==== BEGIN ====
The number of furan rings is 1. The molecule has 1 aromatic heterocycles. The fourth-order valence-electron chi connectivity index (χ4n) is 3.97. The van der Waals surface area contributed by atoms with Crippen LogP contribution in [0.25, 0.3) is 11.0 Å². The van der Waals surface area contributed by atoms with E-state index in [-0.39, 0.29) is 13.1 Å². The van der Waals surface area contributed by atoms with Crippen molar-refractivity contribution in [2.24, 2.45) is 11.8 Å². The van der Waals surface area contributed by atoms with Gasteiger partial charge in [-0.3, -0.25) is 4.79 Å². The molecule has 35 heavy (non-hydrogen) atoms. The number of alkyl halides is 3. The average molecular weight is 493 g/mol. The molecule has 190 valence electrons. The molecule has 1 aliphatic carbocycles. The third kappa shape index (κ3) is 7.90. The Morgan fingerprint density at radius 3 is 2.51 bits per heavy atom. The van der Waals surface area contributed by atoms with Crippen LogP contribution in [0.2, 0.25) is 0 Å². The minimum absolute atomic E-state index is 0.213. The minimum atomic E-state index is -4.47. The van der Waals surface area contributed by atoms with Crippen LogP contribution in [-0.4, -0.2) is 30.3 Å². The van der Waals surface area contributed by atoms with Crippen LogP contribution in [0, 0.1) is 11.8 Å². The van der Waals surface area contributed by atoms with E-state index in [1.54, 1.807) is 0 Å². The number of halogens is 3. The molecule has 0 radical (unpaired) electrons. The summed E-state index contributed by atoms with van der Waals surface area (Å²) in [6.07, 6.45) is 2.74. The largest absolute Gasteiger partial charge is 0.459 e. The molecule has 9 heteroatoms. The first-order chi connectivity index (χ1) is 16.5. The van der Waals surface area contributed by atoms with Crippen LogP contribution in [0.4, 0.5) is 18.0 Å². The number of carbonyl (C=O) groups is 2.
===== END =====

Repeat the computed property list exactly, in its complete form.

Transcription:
The number of furan rings is 1. The molecule has 1 aromatic heterocycles. The fourth-order valence-electron chi connectivity index (χ4n) is 3.97. The van der Waals surface area contributed by atoms with Crippen LogP contribution in [0.25, 0.3) is 11.0 Å². The van der Waals surface area contributed by atoms with E-state index in [-0.39, 0.29) is 13.1 Å². The van der Waals surface area contributed by atoms with Crippen molar-refractivity contribution in [2.24, 2.45) is 11.8 Å². The van der Waals surface area contributed by atoms with Gasteiger partial charge in [-0.3, -0.25) is 4.79 Å². The molecule has 35 heavy (non-hydrogen) atoms. The number of alkyl halides is 3. The average molecular weight is 493 g/mol. The molecule has 190 valence electrons. The molecule has 1 aliphatic carbocycles. The third kappa shape index (κ3) is 7.90. The Morgan fingerprint density at radius 3 is 2.51 bits per heavy atom. The van der Waals surface area contributed by atoms with Crippen LogP contribution in [0.2, 0.25) is 0 Å². The minimum absolute atomic E-state index is 0.213. The minimum atomic E-state index is -4.47. The van der Waals surface area contributed by atoms with Crippen LogP contribution in [-0.4, -0.2) is 30.3 Å². The van der Waals surface area contributed by atoms with Crippen LogP contribution in [0, 0.1) is 11.8 Å². The van der Waals surface area contributed by atoms with E-state index in [1.54, 1.807) is 0 Å². The number of halogens is 3. The molecule has 0 radical (unpaired) electrons. The summed E-state index contributed by atoms with van der Waals surface area (Å²) in [6.07, 6.45) is 2.74. The largest absolute Gasteiger partial charge is 0.459 e. The molecule has 9 heteroatoms. The first-order chi connectivity index (χ1) is 16.5. The van der Waals surface area contributed by atoms with Crippen LogP contribution in [0.4, 0.5) is 18.0 Å². The number of carbonyl (C=O) groups is 2.